Dharmapala Thangka CentreSchool of Thangka Painting


Tibetan Iconography

Vajrapani

Vajrapani is the second Dhyani-Boddhisattva emanated from dhyani-Buddha Akshyobhya. Renowned Chinese Philosopher Hsuan Tsang mentions Vajrapani as being with Tathagata Buddha Sakya-muni when subdued the gigantic snake in Udayana India. It is also related that when the Nagas [serpent gods] appeared before the Buddha to listen to his teachings, Vajrapani was charged by the Tathagata to guard them from the attacks of their mortal enemies, the garudas, and that, in order to deceive and combat the garudas, Vajrapani assumed a form with head, wangs, and claws like the garudas themselves.

The Nagas are believed to control the rain-clouds, hence Vajrapani, as their protector, is looked upon as the Rain god, and it is to him the Mahayana Buddhists appeal when rain is needed, or is too abundant.

Vajrapani is often painted in dark blue color, single, or along with Avalokitesvara and Manjushri Boddhisattva of infinite compassion and infinite wisdom/knowledge respectively. He is holding a Vajra [Tibetan: Dorje] in his right hand and a lasso in his left.

Vajrapani, the Bodhisattva with many benevolent characteristics, is the impeccable enemy of the demons. His virtuous characters are mentioned in a form of the legend. Once there was an assembly of the Buddhas all met together on the top of Mount Meru [Sumeru] to deliberate upon the best means of procuring the water of life, nectar [amrita] that lies concealed at the bottom of the ocean. The evil demons were in possession of the powerful poison, Hala-hala, and using it to bring destruction on humankind. In order to procure the antidote, they decided to churn the ocean with the Mount Meru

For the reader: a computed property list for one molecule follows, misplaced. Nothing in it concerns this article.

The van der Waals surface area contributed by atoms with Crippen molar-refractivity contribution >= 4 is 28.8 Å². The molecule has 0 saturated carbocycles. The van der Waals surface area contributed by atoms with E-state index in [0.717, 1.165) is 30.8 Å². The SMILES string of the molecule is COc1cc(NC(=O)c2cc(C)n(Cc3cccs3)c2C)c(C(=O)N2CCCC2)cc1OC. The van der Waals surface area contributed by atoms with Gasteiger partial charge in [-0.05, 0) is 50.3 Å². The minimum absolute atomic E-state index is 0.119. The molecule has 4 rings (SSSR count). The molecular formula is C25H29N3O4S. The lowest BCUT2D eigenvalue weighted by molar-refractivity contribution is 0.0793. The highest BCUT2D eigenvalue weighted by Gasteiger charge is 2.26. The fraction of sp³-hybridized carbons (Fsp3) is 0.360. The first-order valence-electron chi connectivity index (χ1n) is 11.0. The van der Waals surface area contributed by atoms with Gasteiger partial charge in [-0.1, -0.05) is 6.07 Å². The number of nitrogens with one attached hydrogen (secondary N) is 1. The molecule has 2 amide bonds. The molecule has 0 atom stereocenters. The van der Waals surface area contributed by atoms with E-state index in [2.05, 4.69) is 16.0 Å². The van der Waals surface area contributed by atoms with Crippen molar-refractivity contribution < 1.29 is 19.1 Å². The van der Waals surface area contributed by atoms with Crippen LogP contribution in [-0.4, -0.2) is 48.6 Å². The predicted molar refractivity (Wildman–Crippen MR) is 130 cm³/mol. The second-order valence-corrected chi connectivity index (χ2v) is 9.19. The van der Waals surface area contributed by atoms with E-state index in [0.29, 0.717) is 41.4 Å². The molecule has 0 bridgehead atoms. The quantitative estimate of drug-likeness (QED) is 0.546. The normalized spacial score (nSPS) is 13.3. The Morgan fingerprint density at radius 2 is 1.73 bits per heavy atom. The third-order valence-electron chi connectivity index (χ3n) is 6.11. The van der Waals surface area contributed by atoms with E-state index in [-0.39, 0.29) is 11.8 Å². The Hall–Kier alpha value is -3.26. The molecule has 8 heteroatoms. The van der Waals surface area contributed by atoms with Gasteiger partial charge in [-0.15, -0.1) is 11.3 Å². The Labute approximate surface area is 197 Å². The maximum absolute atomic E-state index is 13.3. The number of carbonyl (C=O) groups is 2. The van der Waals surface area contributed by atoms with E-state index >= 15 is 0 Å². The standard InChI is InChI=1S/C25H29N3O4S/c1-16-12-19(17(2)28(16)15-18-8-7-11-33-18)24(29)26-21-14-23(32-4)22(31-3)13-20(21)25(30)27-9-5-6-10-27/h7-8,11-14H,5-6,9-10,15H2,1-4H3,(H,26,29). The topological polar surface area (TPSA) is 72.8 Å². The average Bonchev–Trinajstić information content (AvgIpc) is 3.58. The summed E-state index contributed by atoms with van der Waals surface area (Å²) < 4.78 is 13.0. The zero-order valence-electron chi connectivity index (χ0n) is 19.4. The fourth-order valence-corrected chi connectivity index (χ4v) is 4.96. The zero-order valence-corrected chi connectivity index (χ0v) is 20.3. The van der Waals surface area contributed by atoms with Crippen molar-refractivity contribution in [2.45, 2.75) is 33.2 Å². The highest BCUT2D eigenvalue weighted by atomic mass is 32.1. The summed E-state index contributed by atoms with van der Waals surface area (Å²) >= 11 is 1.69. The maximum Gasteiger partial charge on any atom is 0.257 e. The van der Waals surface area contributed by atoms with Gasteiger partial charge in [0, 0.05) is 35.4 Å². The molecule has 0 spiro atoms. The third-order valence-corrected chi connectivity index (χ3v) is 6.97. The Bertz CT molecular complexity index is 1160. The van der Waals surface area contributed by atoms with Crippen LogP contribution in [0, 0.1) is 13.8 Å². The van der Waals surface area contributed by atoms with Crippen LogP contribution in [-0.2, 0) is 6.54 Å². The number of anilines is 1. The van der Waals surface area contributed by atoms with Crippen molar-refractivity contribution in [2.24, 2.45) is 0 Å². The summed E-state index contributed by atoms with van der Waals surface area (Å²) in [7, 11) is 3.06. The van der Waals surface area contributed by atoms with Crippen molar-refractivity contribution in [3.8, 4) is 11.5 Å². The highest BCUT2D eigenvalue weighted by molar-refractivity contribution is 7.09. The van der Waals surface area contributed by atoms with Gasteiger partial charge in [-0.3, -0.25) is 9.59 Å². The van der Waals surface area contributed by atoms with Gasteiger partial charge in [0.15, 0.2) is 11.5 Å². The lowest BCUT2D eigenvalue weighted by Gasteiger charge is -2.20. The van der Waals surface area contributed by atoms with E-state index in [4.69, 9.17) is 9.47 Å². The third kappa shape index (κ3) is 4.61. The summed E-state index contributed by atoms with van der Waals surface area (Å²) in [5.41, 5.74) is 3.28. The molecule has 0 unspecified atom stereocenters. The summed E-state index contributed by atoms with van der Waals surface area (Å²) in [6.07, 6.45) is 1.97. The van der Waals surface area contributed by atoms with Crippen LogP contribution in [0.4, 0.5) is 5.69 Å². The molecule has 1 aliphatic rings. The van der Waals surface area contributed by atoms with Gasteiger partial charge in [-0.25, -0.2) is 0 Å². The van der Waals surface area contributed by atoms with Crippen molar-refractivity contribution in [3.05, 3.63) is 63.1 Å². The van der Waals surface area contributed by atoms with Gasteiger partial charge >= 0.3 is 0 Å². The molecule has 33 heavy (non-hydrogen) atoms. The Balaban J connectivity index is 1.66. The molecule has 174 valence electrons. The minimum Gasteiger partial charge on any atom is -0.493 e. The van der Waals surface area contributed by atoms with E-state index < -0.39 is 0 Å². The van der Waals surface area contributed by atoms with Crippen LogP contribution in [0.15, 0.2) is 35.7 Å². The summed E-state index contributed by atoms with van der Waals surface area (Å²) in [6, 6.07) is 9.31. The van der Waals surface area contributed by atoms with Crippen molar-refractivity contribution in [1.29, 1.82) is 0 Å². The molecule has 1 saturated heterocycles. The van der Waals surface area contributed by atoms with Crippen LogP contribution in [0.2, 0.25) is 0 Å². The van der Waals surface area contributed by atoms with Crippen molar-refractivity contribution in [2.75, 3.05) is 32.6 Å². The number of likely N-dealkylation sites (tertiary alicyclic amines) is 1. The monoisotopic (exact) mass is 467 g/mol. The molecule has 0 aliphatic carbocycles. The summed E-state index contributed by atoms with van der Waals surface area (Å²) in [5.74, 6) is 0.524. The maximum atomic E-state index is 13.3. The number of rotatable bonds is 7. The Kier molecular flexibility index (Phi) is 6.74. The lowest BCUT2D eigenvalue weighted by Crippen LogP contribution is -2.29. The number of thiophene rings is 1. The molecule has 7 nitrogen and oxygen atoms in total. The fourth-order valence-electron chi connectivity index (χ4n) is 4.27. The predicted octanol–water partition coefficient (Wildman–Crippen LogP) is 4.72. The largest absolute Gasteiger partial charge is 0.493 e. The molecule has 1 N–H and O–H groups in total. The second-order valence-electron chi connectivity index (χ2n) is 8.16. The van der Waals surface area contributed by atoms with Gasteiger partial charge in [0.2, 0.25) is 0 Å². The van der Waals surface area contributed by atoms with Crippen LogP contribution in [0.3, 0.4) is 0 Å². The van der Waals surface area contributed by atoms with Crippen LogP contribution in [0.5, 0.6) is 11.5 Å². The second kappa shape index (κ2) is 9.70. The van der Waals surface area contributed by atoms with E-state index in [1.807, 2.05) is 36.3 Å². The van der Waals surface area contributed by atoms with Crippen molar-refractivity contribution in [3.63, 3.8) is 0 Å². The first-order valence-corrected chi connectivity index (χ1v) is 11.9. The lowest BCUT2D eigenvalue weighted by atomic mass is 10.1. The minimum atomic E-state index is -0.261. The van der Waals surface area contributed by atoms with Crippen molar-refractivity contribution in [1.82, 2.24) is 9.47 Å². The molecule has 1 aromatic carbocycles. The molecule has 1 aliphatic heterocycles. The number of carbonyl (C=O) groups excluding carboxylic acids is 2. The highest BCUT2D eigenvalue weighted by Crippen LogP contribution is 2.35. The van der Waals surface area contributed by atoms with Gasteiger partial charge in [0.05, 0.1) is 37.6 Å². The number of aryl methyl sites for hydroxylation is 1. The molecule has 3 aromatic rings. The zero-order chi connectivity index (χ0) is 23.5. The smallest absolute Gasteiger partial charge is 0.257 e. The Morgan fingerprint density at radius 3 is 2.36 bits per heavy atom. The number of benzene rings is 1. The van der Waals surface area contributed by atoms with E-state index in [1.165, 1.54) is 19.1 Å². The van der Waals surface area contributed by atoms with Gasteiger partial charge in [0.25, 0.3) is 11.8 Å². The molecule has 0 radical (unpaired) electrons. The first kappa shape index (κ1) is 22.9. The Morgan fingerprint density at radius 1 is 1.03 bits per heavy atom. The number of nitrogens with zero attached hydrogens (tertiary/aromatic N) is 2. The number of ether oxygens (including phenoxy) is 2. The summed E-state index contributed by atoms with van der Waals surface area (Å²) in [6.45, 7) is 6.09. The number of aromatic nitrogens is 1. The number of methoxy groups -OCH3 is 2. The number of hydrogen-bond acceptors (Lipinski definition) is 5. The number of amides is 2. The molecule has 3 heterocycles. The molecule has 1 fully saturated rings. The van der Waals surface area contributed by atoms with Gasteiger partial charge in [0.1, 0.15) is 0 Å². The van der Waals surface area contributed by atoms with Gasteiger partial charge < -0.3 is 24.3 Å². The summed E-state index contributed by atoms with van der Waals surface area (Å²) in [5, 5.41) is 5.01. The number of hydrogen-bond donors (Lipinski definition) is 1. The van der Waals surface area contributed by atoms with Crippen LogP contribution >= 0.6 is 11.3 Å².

When Amrita, or nectar had risen to the surface of the water, they assigned a guard to a Vajrapani, until they should decide on the best means of using it. However, Vajrapani left elixir of life a moment unguarded and the monster, Rahu, stole it. That tempted all of those members of the divine and host's party. It was followed by a fearful struggle for the possession of the amrita. Rahu was conquered in the end, but the water of life had been defiled; and Buddhas, to punish Vajrapani, forced him to drink it whereupon he became dark blue from the poison mixed with amrita.